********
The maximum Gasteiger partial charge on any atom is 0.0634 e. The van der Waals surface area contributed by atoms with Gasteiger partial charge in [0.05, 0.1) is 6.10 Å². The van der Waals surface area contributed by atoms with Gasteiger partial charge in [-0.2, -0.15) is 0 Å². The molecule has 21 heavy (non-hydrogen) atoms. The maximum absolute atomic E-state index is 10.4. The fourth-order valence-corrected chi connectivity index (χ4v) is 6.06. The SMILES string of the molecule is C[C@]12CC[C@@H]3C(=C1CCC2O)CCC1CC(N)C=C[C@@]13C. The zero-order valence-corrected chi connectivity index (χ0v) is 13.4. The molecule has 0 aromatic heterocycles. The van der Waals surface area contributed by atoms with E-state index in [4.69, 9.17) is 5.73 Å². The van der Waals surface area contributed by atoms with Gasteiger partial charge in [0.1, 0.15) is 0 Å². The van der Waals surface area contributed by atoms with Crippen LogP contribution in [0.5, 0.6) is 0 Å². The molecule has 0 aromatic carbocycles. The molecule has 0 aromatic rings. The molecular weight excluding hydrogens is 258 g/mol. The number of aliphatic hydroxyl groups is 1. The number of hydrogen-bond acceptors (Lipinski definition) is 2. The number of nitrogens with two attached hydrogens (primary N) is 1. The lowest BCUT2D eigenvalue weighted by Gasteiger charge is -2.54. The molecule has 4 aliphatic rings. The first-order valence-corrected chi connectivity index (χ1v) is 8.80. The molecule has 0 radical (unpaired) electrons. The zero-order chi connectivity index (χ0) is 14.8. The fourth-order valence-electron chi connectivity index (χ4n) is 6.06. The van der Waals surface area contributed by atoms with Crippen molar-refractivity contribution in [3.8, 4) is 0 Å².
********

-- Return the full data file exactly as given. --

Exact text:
The maximum Gasteiger partial charge on any atom is 0.0634 e. The van der Waals surface area contributed by atoms with Gasteiger partial charge in [0.05, 0.1) is 6.10 Å². The van der Waals surface area contributed by atoms with Gasteiger partial charge in [-0.2, -0.15) is 0 Å². The molecule has 21 heavy (non-hydrogen) atoms. The maximum absolute atomic E-state index is 10.4. The fourth-order valence-corrected chi connectivity index (χ4v) is 6.06. The SMILES string of the molecule is C[C@]12CC[C@@H]3C(=C1CCC2O)CCC1CC(N)C=C[C@@]13C. The zero-order valence-corrected chi connectivity index (χ0v) is 13.4. The molecule has 0 aromatic heterocycles. The van der Waals surface area contributed by atoms with E-state index in [4.69, 9.17) is 5.73 Å². The van der Waals surface area contributed by atoms with Gasteiger partial charge in [0.1, 0.15) is 0 Å². The van der Waals surface area contributed by atoms with Crippen LogP contribution in [0.5, 0.6) is 0 Å². The molecule has 0 aromatic carbocycles. The molecule has 0 aromatic rings. The molecular weight excluding hydrogens is 258 g/mol. The number of aliphatic hydroxyl groups is 1. The number of hydrogen-bond acceptors (Lipinski definition) is 2. The number of nitrogens with two attached hydrogens (primary N) is 1. The lowest BCUT2D eigenvalue weighted by Gasteiger charge is -2.54. The molecule has 4 aliphatic rings. The first-order valence-corrected chi connectivity index (χ1v) is 8.80. The molecule has 0 radical (unpaired) electrons. The zero-order chi connectivity index (χ0) is 14.8. The fourth-order valence-electron chi connectivity index (χ4n) is 6.06. The van der Waals surface area contributed by atoms with Crippen molar-refractivity contribution in [3.8, 4) is 0 Å².